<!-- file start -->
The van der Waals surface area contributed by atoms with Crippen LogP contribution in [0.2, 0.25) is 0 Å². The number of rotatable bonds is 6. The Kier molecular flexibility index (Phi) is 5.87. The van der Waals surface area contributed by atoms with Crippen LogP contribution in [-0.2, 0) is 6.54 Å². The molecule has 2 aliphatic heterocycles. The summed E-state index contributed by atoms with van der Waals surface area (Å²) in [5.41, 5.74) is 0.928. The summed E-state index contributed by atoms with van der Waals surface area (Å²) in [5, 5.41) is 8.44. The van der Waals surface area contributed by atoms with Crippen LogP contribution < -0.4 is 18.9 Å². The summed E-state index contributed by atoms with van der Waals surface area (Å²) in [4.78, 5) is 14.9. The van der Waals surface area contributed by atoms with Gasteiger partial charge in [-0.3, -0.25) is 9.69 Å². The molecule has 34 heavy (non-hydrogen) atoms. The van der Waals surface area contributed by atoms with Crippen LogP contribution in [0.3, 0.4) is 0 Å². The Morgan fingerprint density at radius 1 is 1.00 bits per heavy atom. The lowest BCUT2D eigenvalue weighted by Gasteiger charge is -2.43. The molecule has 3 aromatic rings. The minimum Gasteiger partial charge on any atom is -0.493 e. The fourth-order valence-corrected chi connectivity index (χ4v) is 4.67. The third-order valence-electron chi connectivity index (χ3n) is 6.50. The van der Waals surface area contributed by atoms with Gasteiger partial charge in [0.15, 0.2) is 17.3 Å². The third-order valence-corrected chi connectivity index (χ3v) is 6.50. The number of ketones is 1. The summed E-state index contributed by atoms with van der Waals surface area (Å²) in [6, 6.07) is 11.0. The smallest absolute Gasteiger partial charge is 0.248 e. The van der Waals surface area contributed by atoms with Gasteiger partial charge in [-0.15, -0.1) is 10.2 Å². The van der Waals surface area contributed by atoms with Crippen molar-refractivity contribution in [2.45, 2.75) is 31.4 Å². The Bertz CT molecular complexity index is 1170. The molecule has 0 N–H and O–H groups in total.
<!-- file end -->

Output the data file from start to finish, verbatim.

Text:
The van der Waals surface area contributed by atoms with Crippen LogP contribution in [0.2, 0.25) is 0 Å². The number of rotatable bonds is 6. The Kier molecular flexibility index (Phi) is 5.87. The van der Waals surface area contributed by atoms with Crippen LogP contribution in [-0.2, 0) is 6.54 Å². The molecule has 2 aliphatic heterocycles. The summed E-state index contributed by atoms with van der Waals surface area (Å²) in [5.41, 5.74) is 0.928. The summed E-state index contributed by atoms with van der Waals surface area (Å²) in [5, 5.41) is 8.44. The van der Waals surface area contributed by atoms with Crippen LogP contribution < -0.4 is 18.9 Å². The summed E-state index contributed by atoms with van der Waals surface area (Å²) in [4.78, 5) is 14.9. The van der Waals surface area contributed by atoms with Gasteiger partial charge in [-0.3, -0.25) is 9.69 Å². The molecule has 34 heavy (non-hydrogen) atoms. The van der Waals surface area contributed by atoms with Crippen LogP contribution in [0.3, 0.4) is 0 Å². The Morgan fingerprint density at radius 1 is 1.00 bits per heavy atom. The lowest BCUT2D eigenvalue weighted by Gasteiger charge is -2.43. The molecule has 3 aromatic rings. The minimum Gasteiger partial charge on any atom is -0.493 e. The fourth-order valence-corrected chi connectivity index (χ4v) is 4.67. The third-order valence-electron chi connectivity index (χ3n) is 6.50. The van der Waals surface area contributed by atoms with Gasteiger partial charge in [0.15, 0.2) is 17.3 Å². The third-order valence-corrected chi connectivity index (χ3v) is 6.50. The number of ketones is 1. The summed E-state index contributed by atoms with van der Waals surface area (Å²) in [6, 6.07) is 11.0. The smallest absolute Gasteiger partial charge is 0.248 e. The van der Waals surface area contributed by atoms with Gasteiger partial charge in [-0.15, -0.1) is 10.2 Å². The van der Waals surface area contributed by atoms with Crippen molar-refractivity contribution in [2.45, 2.75) is 31.4 Å². The Bertz CT molecular complexity index is 1170. The molecule has 0 N–H and O–H groups in total.